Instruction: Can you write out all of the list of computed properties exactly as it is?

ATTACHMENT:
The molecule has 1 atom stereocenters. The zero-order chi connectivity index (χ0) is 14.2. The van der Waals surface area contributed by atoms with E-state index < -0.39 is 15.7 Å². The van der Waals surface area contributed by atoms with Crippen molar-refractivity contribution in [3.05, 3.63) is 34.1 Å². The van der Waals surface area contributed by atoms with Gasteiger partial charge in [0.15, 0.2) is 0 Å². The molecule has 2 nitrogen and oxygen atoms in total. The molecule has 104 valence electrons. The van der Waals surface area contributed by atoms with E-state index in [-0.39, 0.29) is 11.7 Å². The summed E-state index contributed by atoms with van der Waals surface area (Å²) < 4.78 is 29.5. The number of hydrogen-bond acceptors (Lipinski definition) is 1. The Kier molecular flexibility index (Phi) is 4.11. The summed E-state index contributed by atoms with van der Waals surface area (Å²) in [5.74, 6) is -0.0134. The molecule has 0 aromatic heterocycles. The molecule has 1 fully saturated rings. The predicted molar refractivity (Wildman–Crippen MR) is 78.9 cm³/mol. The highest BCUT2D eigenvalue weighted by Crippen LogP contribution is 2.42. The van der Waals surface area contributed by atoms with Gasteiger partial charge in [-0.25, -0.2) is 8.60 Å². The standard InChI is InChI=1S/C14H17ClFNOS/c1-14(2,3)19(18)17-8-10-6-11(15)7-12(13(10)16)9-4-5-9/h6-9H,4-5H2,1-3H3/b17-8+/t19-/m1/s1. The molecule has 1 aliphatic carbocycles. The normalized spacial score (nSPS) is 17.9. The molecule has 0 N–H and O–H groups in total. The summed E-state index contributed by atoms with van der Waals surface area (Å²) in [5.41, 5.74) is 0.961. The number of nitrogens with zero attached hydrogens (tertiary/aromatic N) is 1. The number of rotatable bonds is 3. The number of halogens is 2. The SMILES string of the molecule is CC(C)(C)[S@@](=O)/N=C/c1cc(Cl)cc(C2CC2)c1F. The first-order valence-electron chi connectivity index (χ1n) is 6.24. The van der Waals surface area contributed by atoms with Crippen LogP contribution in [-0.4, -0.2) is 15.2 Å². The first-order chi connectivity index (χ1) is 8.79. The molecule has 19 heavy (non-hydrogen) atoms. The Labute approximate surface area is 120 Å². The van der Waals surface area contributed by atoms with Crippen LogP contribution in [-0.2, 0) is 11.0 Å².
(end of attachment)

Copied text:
The molecule has 1 atom stereocenters. The zero-order chi connectivity index (χ0) is 14.2. The van der Waals surface area contributed by atoms with E-state index < -0.39 is 15.7 Å². The van der Waals surface area contributed by atoms with Crippen molar-refractivity contribution in [3.05, 3.63) is 34.1 Å². The van der Waals surface area contributed by atoms with Gasteiger partial charge in [0.15, 0.2) is 0 Å². The molecule has 2 nitrogen and oxygen atoms in total. The molecule has 104 valence electrons. The van der Waals surface area contributed by atoms with E-state index in [-0.39, 0.29) is 11.7 Å². The summed E-state index contributed by atoms with van der Waals surface area (Å²) < 4.78 is 29.5. The number of hydrogen-bond acceptors (Lipinski definition) is 1. The Kier molecular flexibility index (Phi) is 4.11. The summed E-state index contributed by atoms with van der Waals surface area (Å²) in [5.74, 6) is -0.0134. The molecule has 0 aromatic heterocycles. The molecule has 1 fully saturated rings. The predicted molar refractivity (Wildman–Crippen MR) is 78.9 cm³/mol. The highest BCUT2D eigenvalue weighted by Crippen LogP contribution is 2.42. The van der Waals surface area contributed by atoms with Gasteiger partial charge in [-0.25, -0.2) is 8.60 Å². The standard InChI is InChI=1S/C14H17ClFNOS/c1-14(2,3)19(18)17-8-10-6-11(15)7-12(13(10)16)9-4-5-9/h6-9H,4-5H2,1-3H3/b17-8+/t19-/m1/s1. The molecule has 1 aliphatic carbocycles. The normalized spacial score (nSPS) is 17.9. The molecule has 0 N–H and O–H groups in total. The summed E-state index contributed by atoms with van der Waals surface area (Å²) in [5.41, 5.74) is 0.961. The number of nitrogens with zero attached hydrogens (tertiary/aromatic N) is 1. The number of rotatable bonds is 3. The number of halogens is 2. The SMILES string of the molecule is CC(C)(C)[S@@](=O)/N=C/c1cc(Cl)cc(C2CC2)c1F. The first-order valence-electron chi connectivity index (χ1n) is 6.24. The van der Waals surface area contributed by atoms with Crippen LogP contribution in [-0.4, -0.2) is 15.2 Å². The first-order chi connectivity index (χ1) is 8.79. The molecule has 19 heavy (non-hydrogen) atoms. The Labute approximate surface area is 120 Å². The van der Waals surface area contributed by atoms with Crippen LogP contribution in [-0.2, 0) is 11.0 Å².